• Text
    Add text-based information or data descriptions.
  • URL
    Add the URL from an external source. You can add it as an URL or an image.

10. Adding Additional Data Sources

By default, you will see data from only one source in the Charts. However, you can also add data from more than one resources. The Blend Data tab allows you to add data from two different sources so that you can calculate the performance of your website or digital campaigns more efficiently.

  • Select the Chart where you want to add additional data sources.
  • Go to the Data tab in the sidebar.
  • Select the Blend Data tab.
  • Click the Add Another Data Source tab from the pop-up.
  • Select the desired data source.

11. Sharing Your Report

Once you have created your report, you will need to share it with your clients or teammates or both. Google Data Studio comes with a few in-built sharing options. You can select one of the following options from the dropdown Share tab located on the upper right-hand side.

In-Built Google Data Studio Report Sharing Options.
In-Built Google Data Studio Report Sharing Options.

a) Invite People

Using this option, you can invite people to view or edit your report. You will need to add email addresses of the people you would like to invite. You can manage access to the report as well.

From allowing only specific people (those in your list only) to allowing anyone on the internet to find and make edits, you can change accessibility as you want. You can also prevent editors from granting other people access to the report.

Invite People To View or Edit Your Google Data Studio Report
Invite People To View or Edit Your Google Data Studio Report.

Furthermore, you can disable downloading, printing, and copying for viewers, offering you more control over your report.

b) Schedule Email Delivery

You can also schedule report-delivery using this feature. If you check the “Customize email subject and message”, you will be able to send a message with a relevant subject line to the recipients.

Click the dropdown Repeat tab to select a suitable schedule. You can send the report daily, weekly on Fridays, monthly on first Fridays, every weekday, or set a customized schedule.

Schedule Report Delivery Using Schedule Email Delivery Feature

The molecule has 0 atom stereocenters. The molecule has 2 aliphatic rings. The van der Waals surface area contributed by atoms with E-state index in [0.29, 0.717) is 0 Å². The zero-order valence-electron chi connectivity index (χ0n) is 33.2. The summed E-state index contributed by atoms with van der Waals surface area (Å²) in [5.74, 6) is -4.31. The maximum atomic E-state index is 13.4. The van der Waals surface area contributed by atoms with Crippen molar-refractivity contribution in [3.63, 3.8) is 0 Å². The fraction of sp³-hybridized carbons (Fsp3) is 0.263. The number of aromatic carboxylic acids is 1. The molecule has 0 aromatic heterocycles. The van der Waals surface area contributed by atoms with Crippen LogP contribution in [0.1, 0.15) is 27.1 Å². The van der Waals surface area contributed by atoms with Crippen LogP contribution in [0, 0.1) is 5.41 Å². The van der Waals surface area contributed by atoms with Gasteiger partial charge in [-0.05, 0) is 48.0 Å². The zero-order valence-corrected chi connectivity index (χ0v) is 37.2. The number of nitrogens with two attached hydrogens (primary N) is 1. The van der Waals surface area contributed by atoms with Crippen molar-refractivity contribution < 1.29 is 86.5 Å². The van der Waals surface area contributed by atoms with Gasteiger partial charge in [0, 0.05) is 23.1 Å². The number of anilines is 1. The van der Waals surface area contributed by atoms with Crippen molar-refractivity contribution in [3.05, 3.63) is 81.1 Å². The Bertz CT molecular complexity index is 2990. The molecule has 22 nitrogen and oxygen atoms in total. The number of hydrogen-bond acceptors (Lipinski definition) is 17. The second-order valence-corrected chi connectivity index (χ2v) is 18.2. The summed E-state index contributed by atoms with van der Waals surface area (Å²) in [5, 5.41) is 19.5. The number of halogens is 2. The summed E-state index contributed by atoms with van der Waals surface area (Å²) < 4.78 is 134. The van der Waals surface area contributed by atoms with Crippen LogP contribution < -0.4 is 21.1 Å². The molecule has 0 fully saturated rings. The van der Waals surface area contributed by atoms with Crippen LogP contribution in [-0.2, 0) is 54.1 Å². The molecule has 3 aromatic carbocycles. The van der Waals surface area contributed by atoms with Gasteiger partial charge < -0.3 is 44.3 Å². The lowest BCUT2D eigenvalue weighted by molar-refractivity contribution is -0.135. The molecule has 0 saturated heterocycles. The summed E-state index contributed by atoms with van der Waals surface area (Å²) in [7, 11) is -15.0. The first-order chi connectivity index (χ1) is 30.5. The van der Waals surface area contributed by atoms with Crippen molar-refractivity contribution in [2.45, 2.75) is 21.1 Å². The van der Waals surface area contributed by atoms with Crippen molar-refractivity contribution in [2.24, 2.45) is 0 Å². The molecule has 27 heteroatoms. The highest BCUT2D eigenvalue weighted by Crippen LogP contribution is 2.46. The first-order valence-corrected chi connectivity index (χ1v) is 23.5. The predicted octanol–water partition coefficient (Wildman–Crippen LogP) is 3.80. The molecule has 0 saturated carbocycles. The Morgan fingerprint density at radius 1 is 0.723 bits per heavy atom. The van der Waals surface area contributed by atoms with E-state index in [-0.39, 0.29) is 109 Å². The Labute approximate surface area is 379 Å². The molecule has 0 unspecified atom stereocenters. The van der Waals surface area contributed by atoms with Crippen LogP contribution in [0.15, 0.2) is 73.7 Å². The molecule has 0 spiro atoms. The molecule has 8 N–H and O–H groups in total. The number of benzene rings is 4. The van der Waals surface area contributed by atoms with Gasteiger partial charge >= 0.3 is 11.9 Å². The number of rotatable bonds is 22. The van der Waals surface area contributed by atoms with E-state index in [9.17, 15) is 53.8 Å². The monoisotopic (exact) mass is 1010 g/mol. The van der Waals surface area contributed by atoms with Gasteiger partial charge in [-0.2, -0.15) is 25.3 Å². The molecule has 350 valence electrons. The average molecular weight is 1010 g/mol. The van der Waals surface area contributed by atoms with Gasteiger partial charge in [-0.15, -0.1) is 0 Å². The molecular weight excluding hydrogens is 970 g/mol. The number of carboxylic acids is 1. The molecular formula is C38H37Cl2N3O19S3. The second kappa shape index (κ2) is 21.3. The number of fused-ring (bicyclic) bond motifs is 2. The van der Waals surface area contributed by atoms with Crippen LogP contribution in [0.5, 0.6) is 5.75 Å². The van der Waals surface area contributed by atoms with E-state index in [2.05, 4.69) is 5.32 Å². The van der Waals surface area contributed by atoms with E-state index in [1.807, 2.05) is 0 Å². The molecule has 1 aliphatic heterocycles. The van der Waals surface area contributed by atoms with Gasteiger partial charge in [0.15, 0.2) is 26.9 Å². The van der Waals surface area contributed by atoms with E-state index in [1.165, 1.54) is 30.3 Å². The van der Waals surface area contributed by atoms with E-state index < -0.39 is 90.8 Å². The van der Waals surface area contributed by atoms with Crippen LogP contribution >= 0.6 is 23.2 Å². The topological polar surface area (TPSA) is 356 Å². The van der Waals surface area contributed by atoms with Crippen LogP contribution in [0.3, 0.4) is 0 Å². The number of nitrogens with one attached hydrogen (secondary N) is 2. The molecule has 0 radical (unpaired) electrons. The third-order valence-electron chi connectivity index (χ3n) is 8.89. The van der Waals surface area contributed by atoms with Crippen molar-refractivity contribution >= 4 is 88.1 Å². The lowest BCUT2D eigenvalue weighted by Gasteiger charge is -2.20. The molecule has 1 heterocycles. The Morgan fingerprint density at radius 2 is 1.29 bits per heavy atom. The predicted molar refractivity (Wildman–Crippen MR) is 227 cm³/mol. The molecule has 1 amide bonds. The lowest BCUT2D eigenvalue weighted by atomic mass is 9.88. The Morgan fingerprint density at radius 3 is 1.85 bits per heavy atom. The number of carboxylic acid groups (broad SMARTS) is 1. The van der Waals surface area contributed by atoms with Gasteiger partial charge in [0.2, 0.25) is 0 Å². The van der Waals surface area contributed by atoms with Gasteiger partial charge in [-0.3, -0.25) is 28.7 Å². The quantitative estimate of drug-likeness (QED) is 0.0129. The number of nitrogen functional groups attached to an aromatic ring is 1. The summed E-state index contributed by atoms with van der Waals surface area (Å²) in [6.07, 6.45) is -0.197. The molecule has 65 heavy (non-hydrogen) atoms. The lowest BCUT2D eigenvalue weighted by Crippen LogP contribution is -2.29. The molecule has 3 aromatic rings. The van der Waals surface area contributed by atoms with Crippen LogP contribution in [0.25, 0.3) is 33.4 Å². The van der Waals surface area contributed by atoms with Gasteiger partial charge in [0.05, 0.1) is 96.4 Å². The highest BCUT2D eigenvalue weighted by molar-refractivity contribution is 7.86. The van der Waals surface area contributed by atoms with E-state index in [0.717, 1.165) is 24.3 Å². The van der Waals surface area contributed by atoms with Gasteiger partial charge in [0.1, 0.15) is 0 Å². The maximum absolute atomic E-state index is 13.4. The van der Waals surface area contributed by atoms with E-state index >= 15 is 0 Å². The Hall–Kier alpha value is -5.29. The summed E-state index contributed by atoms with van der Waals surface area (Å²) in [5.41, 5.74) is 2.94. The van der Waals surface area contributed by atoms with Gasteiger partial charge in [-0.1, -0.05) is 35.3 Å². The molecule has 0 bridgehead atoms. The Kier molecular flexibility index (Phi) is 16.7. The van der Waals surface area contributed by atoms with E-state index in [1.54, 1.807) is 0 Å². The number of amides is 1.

Schedule Report Delivery Using Schedule Email Delivery Feature.

c) Get Report Link

Another way to share the report is to create a link. You can copy and paste the link easily using this option. Thus, you will be able to share the report on a social media platform like Facebook or Twitter.

Create A Google Data Studio Report Link
Create A Google Data Studio, Report Link.

d) Embed Report

With this function, you can embed the report into your site as a URL or a code.

Embed The Report Embed Report Function
Embed The Report Embed Report Function.

e) Download Report

You can download the report as a PDF. You can make the following adjustments while downloading the report:

  • Add a link back to the report.
  • Ignore the custom background color.
  • Add a password to protect the report.

All you need to do is check the suitable box. You can check multiple boxes as per your requirement.

Download Report As PDF

Apart from these features, there are a few advanced ones that you can use to create highly customized reports. One of these features is building your own Google Data Studio Connector.

D) How To Build A Google Data Studio Connector?

Connectors allow you to pull data from a particular data source after authorization. Some may also require you to provide additional parameters. As you may already know, you can import the data from preloaded connectors.

At the time of writing this guide, there were 17 Google Data Studio connectors, three open-source connectors, and more than 200 Google Data Studio partner connectors.

17 Google Data Studio Connectors
17 Google Data Studio Connectors.
200 Google Data Studio Partner Connectors
200 Google Data Studio Partner Connectors.

However, you can also build your own connectors using Google Apps Script. Customized connectors allow you to leverage Google Data Studio for reporting to a wide range of data. You will, of course, need some level of technical knowledge (developer) to build customized connectors. So, you can consider using this feature once you have mastered the simple ones.

Parting Words

As you can see, Google Data Studio is a vast topic. This guide takes a closer look at the key features and functions that should help beginners acclimatize to this reporting and visualization tool. Practice plays a critical role in mastering this tool. Hopefully, this guide will hit the ground running for you. We would love to keep this conversation going. Feel free to ask your doubts and share your experiences with us in the comments section.

  • Vishwa Nair is a Digital Marketing Expert at E2M Solutions Inc. She has been carving her niche in the SEO world for over three years. She specializes in the areas of Technical SEO, Keyword Research, Google Analytics, Google Data Studio, and Google Tag Manager. Feel free to connect with her on her LinkedIn handle.